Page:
Threads can be complicated beasts until you get used to them. They are certainly useful, but at the same
time, they can add a lot of complexity. I have seen several
attemps to provide the ultimate thread wrapper class for Win32, including
MFC's CWinThread and several others on C/C++ Users Journal, to name a

However, I've never been to keen on any of them. I always thought
there had to be a better way. In December 1999, Allen Broadman and Eric
Shaw published an article on CUJ called "Executing a Class Member in
its own thread" that provided a particular solution to the problem. It was very
elegant in some respects and provided much welcome type safety and a lot of
flexibility: It allowed you to create a thread and call any function on any
object instance you wanted, provided the function had a certain signature.

They really had the right idea, but approached it the wrong way.
While it was good and useful, it was unsuitable for any but the most basic use
of threads. The particular problems they had were:

So I took their idea and implemented it in a way that fixed both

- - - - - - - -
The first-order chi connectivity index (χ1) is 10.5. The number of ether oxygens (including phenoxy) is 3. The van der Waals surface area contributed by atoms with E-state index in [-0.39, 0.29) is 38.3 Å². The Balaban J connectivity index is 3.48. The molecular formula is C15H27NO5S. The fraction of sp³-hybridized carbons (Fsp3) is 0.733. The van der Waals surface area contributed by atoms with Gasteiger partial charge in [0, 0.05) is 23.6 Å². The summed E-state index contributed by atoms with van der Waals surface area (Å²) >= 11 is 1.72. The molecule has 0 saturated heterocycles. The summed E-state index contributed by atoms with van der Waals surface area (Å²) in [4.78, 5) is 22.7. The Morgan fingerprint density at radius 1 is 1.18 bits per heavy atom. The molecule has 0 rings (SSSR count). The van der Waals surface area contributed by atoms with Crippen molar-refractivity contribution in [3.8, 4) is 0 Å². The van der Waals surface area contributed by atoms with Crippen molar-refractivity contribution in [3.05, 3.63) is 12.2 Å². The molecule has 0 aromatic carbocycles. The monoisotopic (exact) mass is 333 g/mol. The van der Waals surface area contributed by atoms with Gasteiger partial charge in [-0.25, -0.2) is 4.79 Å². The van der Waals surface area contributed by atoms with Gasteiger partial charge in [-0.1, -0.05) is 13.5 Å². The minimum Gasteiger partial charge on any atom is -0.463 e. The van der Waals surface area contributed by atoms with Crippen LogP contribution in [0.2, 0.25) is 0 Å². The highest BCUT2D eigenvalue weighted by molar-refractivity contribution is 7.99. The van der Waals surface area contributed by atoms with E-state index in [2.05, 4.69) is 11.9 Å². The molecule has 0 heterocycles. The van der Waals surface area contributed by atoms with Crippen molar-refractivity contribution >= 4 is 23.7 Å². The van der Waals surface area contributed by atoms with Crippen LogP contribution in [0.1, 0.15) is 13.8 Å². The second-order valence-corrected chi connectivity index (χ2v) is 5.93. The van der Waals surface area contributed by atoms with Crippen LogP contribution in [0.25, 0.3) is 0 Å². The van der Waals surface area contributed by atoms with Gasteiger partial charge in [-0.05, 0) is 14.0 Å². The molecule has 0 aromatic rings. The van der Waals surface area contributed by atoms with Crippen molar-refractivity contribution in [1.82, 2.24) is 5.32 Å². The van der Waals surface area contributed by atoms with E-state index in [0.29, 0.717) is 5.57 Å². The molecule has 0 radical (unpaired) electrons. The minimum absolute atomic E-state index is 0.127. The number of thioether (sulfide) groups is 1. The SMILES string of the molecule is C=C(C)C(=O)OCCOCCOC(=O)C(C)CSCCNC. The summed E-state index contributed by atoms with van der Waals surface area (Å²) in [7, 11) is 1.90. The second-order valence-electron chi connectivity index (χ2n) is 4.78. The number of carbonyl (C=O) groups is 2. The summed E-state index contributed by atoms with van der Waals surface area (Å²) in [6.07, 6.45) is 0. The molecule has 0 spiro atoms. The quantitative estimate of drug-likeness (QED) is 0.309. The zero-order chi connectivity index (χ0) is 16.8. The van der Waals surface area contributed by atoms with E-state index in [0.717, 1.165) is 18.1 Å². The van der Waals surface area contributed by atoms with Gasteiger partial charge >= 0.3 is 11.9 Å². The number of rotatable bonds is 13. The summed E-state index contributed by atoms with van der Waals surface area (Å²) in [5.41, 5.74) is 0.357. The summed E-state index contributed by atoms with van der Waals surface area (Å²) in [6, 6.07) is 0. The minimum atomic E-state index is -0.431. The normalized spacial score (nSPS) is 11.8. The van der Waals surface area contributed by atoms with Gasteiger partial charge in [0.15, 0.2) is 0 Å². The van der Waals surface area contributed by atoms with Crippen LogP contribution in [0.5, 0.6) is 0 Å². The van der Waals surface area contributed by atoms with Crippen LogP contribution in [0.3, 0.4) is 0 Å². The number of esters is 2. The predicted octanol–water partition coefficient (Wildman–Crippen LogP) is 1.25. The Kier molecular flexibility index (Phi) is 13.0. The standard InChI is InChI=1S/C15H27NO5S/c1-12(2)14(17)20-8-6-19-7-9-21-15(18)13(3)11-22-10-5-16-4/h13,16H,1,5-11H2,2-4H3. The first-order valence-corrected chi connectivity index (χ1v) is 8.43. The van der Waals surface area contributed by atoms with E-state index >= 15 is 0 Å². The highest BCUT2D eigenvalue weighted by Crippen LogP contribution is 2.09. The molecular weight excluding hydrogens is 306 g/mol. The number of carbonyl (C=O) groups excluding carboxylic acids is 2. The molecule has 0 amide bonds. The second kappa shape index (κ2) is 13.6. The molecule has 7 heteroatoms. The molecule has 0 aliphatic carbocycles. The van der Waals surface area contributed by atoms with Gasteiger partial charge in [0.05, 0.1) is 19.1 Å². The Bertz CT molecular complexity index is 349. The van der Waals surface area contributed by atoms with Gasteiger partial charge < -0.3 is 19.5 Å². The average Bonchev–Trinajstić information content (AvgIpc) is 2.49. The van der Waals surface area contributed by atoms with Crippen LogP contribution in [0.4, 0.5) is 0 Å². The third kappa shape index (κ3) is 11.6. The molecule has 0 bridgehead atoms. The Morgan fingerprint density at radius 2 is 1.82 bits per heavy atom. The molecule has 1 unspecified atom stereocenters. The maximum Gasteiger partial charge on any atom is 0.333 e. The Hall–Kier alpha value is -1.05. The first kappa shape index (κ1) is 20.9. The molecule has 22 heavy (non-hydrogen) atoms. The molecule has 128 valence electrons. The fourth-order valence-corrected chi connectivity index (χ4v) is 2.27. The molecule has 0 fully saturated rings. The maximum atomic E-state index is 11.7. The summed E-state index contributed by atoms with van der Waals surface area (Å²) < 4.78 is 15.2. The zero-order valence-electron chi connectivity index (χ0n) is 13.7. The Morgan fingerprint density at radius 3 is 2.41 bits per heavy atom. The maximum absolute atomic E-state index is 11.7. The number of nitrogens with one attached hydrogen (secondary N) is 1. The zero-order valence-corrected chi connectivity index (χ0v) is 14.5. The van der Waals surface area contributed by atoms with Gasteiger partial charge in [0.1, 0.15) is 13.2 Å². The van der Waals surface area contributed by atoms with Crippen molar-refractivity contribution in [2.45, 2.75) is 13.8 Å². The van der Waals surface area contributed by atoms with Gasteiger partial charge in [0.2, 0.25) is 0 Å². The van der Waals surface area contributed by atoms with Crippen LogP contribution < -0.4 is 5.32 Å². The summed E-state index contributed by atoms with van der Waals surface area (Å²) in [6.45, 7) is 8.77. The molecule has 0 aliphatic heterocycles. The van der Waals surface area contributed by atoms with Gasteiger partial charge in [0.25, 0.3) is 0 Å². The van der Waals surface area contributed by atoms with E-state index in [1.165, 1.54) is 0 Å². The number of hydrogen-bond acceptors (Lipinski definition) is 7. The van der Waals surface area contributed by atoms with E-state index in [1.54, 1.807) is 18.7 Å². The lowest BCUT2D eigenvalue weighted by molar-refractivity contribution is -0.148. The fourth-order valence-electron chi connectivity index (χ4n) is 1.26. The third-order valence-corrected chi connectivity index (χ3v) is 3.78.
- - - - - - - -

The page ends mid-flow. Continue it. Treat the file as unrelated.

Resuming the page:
of the problems above. It was rather simple: All you had to do was avoid having
the function's signature as a template parameter! This doesn't reduce type
safety at all because even in Broadman's and Shaw's implementation the
function's signature was known, and could simply be deduced from the object's

Some time after writing this, I decided to rethink the approach I
had, which encapsulated everything in a single class, and instead try something
similar to what Broadman and Shaw had, which was to have a special stand-alone
thread creation function that provided automatic type discovery. This meant
splitting the Thread implementation in three different parts:

Yet another advantage of my implementation is that the class
template allows you to provide a thread creation class, so you can plug in your
custom creation function. I supply two classes:

To run threads, you can use one of the two RunOnThread() functions
provided. The first template argument in each one is the type of the Creator class to use, and has
to be provided explicitly at call time (see example below).

The difference between the two functions is that one is for starting threads on
member functions, while the second overload is able to start threads on global standalone functions, or
static member functions. This is done through the use of an adapter class, called GlobalAdaptor.

Using the template is pretty simple, here's an example:

class ThreadedObj {
DWORD some(int a) {
printf ( "In thread: %d\n", a );
return 0;

DWORD StandAlone ( int b )
printf ( "In thread: %d - %d\n", GetCurrentThreadId(), b );
return 0;

using namespace Winterdom::Runtime::Threading;

ThreadedObj obj;
Thread thread = RunOnThread<Win32Threader>(obj, &ThreadedObj::some, 8);

// or something like this for a standalone function
// Thread thread = RunOnThread(StandAlone, 8);


Grab the file here: